IOWA - Drug Scans Snare 2 Kids by Mistake : LUSENET : Grassroots Information Coordination Center (GICC) : One Thread

[Fair use for education and research purpose only]

TITLE: Drug Scans Snare 2 Kids by Mistake

By WILLIAM PETROSKI Register Staff Writer 03/30/2000

A routine family visit to the Clarinda state prison last week turned into a nightmare for Diana Wilson of Murray.

Her 13-year-old son, Timothy Duke, was accused of having cocaine on his hands and pockets after being checked with an ion scanning detector. The electronic gear is being used to curb drug smuggling by checking visitors at all nine Iowa prisons.

April Alstott of Sioux City was stunned the same day, when her 6-year-old son, Kyle, tested positive for cocaine on his hands and clothes. He was at the Clarinda prison to visit his father, who is an inmate.

Both families were ordered to leave the prison March 23 and told their visiting privileges were revoked for a month. Before either family reached home, prison employees discovered a mistake. The high-tech equipment was wrong. Neither child carried any traces of drugs.

Mark Lund, Clarinda's prison superintendent, said it's unfortunate that initial tests involving both families were erroneous, but he is pleased his staff discovered the mistakes.

Both families were allowed to return to the prison that day for their visits. Lund said he couldn't comment further on problems experienced by the families until he spoke directly with them.

"We have a lot of confidence in the machine," Lund said. "I am not saying that we won't make mistakes, because I am sure we will over time. But to date, I think we have been pretty good at catching those mistakes. The machine's validity has been established by scientists and engineers, and we are very hopeful it will provide us with a safer prison."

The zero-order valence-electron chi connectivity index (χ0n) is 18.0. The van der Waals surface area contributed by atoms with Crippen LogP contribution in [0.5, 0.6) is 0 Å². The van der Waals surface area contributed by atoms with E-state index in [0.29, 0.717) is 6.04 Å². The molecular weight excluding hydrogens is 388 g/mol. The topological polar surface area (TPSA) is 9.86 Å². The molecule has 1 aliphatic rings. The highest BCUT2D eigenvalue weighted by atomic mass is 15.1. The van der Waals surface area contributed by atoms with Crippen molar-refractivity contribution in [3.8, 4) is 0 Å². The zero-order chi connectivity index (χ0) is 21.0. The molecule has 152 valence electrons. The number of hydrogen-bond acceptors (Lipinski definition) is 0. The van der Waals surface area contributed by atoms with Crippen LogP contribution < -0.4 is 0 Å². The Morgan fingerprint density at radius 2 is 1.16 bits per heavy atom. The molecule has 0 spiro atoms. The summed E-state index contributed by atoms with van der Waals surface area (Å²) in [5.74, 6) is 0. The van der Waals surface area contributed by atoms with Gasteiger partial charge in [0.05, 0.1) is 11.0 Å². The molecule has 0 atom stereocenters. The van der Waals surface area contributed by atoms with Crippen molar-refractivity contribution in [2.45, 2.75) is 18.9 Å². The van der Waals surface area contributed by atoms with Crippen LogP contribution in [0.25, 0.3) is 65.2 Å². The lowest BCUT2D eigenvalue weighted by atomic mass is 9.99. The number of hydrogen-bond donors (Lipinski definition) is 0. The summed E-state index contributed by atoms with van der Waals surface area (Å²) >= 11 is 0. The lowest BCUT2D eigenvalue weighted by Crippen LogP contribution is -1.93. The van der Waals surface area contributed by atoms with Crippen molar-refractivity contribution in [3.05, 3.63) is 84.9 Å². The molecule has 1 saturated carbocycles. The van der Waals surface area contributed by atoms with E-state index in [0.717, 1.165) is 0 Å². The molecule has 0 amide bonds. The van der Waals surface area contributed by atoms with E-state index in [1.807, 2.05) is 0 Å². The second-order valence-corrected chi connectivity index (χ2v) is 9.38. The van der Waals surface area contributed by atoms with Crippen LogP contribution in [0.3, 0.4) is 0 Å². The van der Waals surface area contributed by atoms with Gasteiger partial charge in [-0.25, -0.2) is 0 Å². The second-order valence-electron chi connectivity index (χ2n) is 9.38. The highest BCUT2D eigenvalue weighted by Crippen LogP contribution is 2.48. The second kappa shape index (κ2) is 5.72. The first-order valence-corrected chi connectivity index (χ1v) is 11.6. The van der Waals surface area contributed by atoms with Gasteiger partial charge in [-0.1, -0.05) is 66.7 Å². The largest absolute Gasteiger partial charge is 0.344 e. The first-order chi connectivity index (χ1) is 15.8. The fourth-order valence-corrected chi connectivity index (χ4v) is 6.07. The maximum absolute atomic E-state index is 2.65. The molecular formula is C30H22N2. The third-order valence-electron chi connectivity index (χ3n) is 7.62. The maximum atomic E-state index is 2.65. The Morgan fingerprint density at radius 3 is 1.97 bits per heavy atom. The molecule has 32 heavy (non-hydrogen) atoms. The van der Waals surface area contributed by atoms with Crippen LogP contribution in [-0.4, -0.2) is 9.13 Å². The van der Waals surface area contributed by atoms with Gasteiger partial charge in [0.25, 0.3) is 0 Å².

Both mothers remain angry about their experiences. They said Clarinda prison staff members initially refused to listen to their pleas that mistakes had been made.

Wilson said she objects to the Iowa Department of Corrections' continued use of the ion scanning equipment. "It's obvious the machine doesn't work. I don't like the idea of it anyway," Wilson said. Her son, Jeremiah Duke, is a Clarinda inmate.

April Alstott said she has fears about going back to the prison. "It was horrible. My son was crying. He doesn't even know what cocaine is. He didn't know what he did."

She said she was treated rudely. "A guy came and he looked at the test and he was shaking his head," Alstott said. "He said, "First of all, who's his mother?" And then he looked at me like, "How dare you bring your son in here?"

"I just flipped out," Alstott said. "I home-school my son. I said there he hasn't been around drugs at all. I called my husband's counselor. But it was like their hands were tied. They wouldn't test him again."

Wilson said she, too, expressed shock at the positive test for cocaine on her son. "I said there is no way, but the guy just kept saying, "You can't visit." I said, "I want my son retested," but he said, "No, we can"t retest." ""

After Wilson left the prison and started to get into her truck in the prison parking lot, a prison employee came out and told her, "Ma'am, you can come back in and visit now." Another prison worker told her the ion scanner had been contaminated with cocaine.

Jeanette Bucklew, deputy director of the Iowa Department of Corrections, said she inspected the ion scanning equipment at the Clarinda prison last Friday and found nothing wrong.

"I reviewed all of their maintenance logs and all of their maintenance procedures. As a matter of fact, they did the test on me, just as they do it on visitors. I was very comfortable with their operation of the equipment," Bucklew said. Copyright ) 2000, The Des Moines Register.


-- (, March 30, 2000

Moderation questions? read the FAQ